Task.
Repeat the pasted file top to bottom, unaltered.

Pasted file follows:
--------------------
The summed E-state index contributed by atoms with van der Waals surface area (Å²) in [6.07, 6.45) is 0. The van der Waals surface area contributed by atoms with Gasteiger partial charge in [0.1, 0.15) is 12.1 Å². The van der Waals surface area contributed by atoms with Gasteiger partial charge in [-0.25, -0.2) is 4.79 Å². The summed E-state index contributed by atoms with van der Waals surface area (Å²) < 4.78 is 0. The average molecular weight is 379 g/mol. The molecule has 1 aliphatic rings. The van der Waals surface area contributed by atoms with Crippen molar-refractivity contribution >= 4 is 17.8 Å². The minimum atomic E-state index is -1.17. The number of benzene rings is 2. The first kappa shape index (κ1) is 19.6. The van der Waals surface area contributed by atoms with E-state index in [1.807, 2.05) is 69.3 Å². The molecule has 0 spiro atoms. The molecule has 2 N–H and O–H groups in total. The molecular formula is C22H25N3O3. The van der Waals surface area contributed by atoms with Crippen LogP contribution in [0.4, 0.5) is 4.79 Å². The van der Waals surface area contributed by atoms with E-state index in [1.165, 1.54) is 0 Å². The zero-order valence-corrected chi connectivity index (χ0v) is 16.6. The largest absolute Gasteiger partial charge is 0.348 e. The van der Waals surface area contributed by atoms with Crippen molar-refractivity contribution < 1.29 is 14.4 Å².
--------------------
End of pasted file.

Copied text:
The summed E-state index contributed by atoms with van der Waals surface area (Å²) in [6.07, 6.45) is 0. The van der Waals surface area contributed by atoms with Gasteiger partial charge in [0.1, 0.15) is 12.1 Å². The van der Waals surface area contributed by atoms with Gasteiger partial charge in [-0.25, -0.2) is 4.79 Å². The summed E-state index contributed by atoms with van der Waals surface area (Å²) < 4.78 is 0. The average molecular weight is 379 g/mol. The molecule has 1 aliphatic rings. The van der Waals surface area contributed by atoms with Crippen molar-refractivity contribution >= 4 is 17.8 Å². The minimum atomic E-state index is -1.17. The number of benzene rings is 2. The first kappa shape index (κ1) is 19.6. The van der Waals surface area contributed by atoms with E-state index in [1.807, 2.05) is 69.3 Å². The molecule has 0 spiro atoms. The molecule has 2 N–H and O–H groups in total. The molecular formula is C22H25N3O3. The van der Waals surface area contributed by atoms with Crippen LogP contribution in [0.4, 0.5) is 4.79 Å². The van der Waals surface area contributed by atoms with E-state index in [1.165, 1.54) is 0 Å². The zero-order valence-corrected chi connectivity index (χ0v) is 16.6. The largest absolute Gasteiger partial charge is 0.348 e. The van der Waals surface area contributed by atoms with Crippen molar-refractivity contribution < 1.29 is 14.4 Å².